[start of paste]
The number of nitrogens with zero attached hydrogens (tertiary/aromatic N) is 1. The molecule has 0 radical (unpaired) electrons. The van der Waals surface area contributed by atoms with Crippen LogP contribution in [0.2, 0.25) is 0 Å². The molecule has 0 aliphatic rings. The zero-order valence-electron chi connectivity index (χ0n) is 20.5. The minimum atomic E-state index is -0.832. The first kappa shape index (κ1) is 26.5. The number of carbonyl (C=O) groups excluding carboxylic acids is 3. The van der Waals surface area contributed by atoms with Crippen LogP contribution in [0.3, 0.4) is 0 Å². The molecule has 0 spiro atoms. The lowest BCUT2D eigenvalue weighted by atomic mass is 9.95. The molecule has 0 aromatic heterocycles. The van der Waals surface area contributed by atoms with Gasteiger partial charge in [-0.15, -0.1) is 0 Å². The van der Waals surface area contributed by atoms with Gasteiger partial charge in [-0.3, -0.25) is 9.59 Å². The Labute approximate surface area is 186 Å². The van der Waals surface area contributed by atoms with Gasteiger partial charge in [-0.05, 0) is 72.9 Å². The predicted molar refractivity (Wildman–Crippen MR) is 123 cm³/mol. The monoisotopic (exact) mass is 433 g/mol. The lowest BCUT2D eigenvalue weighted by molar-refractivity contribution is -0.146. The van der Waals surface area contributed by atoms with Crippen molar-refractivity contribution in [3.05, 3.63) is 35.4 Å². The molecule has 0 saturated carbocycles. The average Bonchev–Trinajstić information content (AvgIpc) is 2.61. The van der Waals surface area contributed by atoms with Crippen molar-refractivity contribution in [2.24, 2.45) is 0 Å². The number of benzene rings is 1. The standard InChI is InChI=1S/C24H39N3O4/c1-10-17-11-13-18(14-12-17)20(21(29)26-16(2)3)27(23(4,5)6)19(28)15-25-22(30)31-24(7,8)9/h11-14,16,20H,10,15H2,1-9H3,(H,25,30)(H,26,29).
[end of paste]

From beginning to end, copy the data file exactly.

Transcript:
The number of nitrogens with zero attached hydrogens (tertiary/aromatic N) is 1. The molecule has 0 radical (unpaired) electrons. The van der Waals surface area contributed by atoms with Crippen LogP contribution in [0.2, 0.25) is 0 Å². The molecule has 0 aliphatic rings. The zero-order valence-electron chi connectivity index (χ0n) is 20.5. The minimum atomic E-state index is -0.832. The first kappa shape index (κ1) is 26.5. The number of carbonyl (C=O) groups excluding carboxylic acids is 3. The van der Waals surface area contributed by atoms with Crippen LogP contribution in [0.3, 0.4) is 0 Å². The molecule has 0 spiro atoms. The lowest BCUT2D eigenvalue weighted by atomic mass is 9.95. The molecule has 0 aromatic heterocycles. The van der Waals surface area contributed by atoms with Gasteiger partial charge in [-0.15, -0.1) is 0 Å². The van der Waals surface area contributed by atoms with Gasteiger partial charge in [-0.3, -0.25) is 9.59 Å². The Labute approximate surface area is 186 Å². The van der Waals surface area contributed by atoms with Gasteiger partial charge in [-0.05, 0) is 72.9 Å². The predicted molar refractivity (Wildman–Crippen MR) is 123 cm³/mol. The monoisotopic (exact) mass is 433 g/mol. The lowest BCUT2D eigenvalue weighted by molar-refractivity contribution is -0.146. The van der Waals surface area contributed by atoms with Crippen molar-refractivity contribution in [3.05, 3.63) is 35.4 Å². The molecule has 0 saturated carbocycles. The average Bonchev–Trinajstić information content (AvgIpc) is 2.61. The van der Waals surface area contributed by atoms with Crippen molar-refractivity contribution in [2.24, 2.45) is 0 Å². The number of benzene rings is 1. The standard InChI is InChI=1S/C24H39N3O4/c1-10-17-11-13-18(14-12-17)20(21(29)26-16(2)3)27(23(4,5)6)19(28)15-25-22(30)31-24(7,8)9/h11-14,16,20H,10,15H2,1-9H3,(H,25,30)(H,26,29).